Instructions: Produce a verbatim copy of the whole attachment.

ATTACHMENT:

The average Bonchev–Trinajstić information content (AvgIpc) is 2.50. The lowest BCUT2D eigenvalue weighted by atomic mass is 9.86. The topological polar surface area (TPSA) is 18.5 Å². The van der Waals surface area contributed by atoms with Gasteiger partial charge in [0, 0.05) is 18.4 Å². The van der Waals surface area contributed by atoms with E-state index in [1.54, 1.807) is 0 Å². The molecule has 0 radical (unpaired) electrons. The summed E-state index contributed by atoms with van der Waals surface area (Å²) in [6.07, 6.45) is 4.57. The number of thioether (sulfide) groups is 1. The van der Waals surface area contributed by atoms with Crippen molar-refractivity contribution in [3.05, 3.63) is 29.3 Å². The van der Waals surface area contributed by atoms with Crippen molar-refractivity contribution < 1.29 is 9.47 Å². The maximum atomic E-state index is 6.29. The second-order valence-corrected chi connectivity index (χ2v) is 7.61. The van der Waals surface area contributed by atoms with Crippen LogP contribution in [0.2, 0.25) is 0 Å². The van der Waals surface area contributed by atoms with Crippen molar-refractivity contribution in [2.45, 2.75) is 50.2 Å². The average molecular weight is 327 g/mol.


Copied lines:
The average Bonchev–Trinajstić information content (AvgIpc) is 2.50. The lowest BCUT2D eigenvalue weighted by atomic mass is 9.86. The topological polar surface area (TPSA) is 18.5 Å². The van der Waals surface area contributed by atoms with Gasteiger partial charge in [0, 0.05) is 18.4 Å². The van der Waals surface area contributed by atoms with E-state index in [1.54, 1.807) is 0 Å². The molecule has 0 radical (unpaired) electrons. The summed E-state index contributed by atoms with van der Waals surface area (Å²) in [6.07, 6.45) is 4.57. The number of thioether (sulfide) groups is 1. The van der Waals surface area contributed by atoms with Crippen molar-refractivity contribution in [3.05, 3.63) is 29.3 Å². The van der Waals surface area contributed by atoms with Crippen molar-refractivity contribution < 1.29 is 9.47 Å². The maximum atomic E-state index is 6.29. The second-order valence-corrected chi connectivity index (χ2v) is 7.61. The van der Waals surface area contributed by atoms with Crippen LogP contribution in [0.2, 0.25) is 0 Å². The van der Waals surface area contributed by atoms with Crippen molar-refractivity contribution in [2.45, 2.75) is 50.2 Å². The average molecular weight is 327 g/mol.